Flashcards in Development 1 Deck (42):
What is a congenital disorder?
a structural disorder or functional disorder present at birth due to a problem with genes, chromosomes, intrauterine environment, teratogens or metabolic requirement
What is the frequency of birth defects?
What is the most common birth defect?
heart defect - 1/200
What is a morula?
A 16 cell ball at around 3 days
What is a blastocyst?
A cell mass with a cavity (blastocoele) at 4 days
What are trophoblasts?
The cells around the outside of the blastocyst that will make up the extra embryonic structures
What is the inner cell mass?
The cells at one pole of the blastocyst that will end up making the embryo
When does the blastocyst implant on the wall of the uterus?
What happens at the two germ layer stage?
The inner cell mass splits into the epiblast and the hypoblast - the epiblast will form the embryo and the hypoblast is extra embryonic
What is the cavity formed by the epiblast?
The amniotic cavity
What is the cavity formed by the hypoblast?
The yolk sac
What happens at the three germ layer stage?
The epiblast forms 3 layers by gastrulation - endoderm, mesoderm and ectoderm
What does the ectoderm give rise to?
The nervous system and the epidermis
What does the mesoderm give rise to?
Blood cells, heart, kidneys, gonads, connective tissue (bone and muscle)
What does the endoderm give rise to?
The epithelial lining of hollow organs (gut, lungs, liver)
What is the notochord?
The first identifiable structure - a stiffened rod that runs down the midline and organises tissues around it
What happens to the ectoderm above the notochord?
It forms the neural plate which will form a neural tube to form the CNS
What is the neural crest?
The cells at the top of the neural tube which will form parts of the nervous system that aren’t part of the CNS e.g. enteric ganglia, sympathetic ganglia etc but will also form non neuronal cells like the muscle, cartilage and bone of the skull, jaws, face and pharynx and melanocytes and dentine
What causes a cleft lip and palate?
failure of the neural crest to migrate forward and meet at the midline
What are the derivatives of the mesoderm?
dermis, muscles, skeleton, urogenital tract, heart and blood vessels, wall of gut and respiratory tract, hemopoietic tissue, pleura, peritoneum, pericardium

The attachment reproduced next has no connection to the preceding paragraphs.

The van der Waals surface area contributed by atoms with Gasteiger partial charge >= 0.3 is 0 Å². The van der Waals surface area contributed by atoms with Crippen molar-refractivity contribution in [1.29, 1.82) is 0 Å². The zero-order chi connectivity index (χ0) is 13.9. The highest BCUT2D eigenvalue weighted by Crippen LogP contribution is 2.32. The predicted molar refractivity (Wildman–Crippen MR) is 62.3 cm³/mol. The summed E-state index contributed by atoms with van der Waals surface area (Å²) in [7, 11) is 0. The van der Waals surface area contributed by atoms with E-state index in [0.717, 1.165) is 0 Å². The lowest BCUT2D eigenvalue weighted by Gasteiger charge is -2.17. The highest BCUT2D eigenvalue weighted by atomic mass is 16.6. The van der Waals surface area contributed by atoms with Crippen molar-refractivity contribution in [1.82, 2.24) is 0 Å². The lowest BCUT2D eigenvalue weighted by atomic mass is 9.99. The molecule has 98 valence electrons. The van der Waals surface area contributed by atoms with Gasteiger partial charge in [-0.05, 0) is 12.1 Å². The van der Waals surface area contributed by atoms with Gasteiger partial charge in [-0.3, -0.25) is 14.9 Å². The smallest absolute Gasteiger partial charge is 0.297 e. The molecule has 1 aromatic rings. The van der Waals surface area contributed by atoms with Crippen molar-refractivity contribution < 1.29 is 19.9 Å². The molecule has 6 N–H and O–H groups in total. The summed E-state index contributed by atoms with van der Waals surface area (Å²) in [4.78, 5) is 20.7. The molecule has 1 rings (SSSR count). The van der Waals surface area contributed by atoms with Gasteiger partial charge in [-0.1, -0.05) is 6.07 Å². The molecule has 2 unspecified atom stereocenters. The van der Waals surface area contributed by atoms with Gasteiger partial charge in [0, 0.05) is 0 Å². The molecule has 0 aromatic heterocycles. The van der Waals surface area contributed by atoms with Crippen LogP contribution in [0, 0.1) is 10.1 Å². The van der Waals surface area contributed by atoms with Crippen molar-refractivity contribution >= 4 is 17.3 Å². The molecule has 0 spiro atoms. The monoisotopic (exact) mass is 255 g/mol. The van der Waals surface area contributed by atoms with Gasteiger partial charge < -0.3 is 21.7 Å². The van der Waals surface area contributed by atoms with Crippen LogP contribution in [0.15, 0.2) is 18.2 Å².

What are the 3 separate zones of the mesoderm?
paraxial mesoderm (closest to the notochord), lateral mesoderm (further from the notochord), intermediate mesoderm (in between)
What does the intermediate mesoderm become?
The urogenital system
What does the paraxial mesoderm become?
the axial skeleton, muscles attached to the axial skeleton and limbs, the dermis of the skin
What does the lateral mesoderm become?
The muscle of the body wall, the skeleton of the limb, the pleural and peritoneum, blood, heart, walls of gut and respiratory tissues
What are somitomeres?
swellings down the length of the paraxial mesoderm
What are somites?
A somitomere that has broken free
Where does the first somite appear?
At the 8th somitomere and then progressively down
What does the somite split into?
sclerotome and dermomyotome
What does the dermomyotime slit into?
The dermatome and myotome
What does the sclerotome become?
the bones of the axial skeleton
What does the dermatome become?
The dermis of the skin
What does the myotome become?
back muscle and limb muscle
What are pharyngeal arches?
When does limb development begin?
At the end of the 4th week
What is limb growth initiated by?
What is the limb field?
a patch of mesoderm - the central region gives rise to the limb and the peripheral region gives rise to the shoulder girdle and flank tissue
What is limb growth continued by?
What causes diplopodia?
splitting of the ectodermal ridge controlling limb growth
What causes the sculpting of digits?
What causes syndactyly?
failure of apoptosis
What is the commonest limb abnormality?
congenital hip dislocation caused by malformation of the acetabulum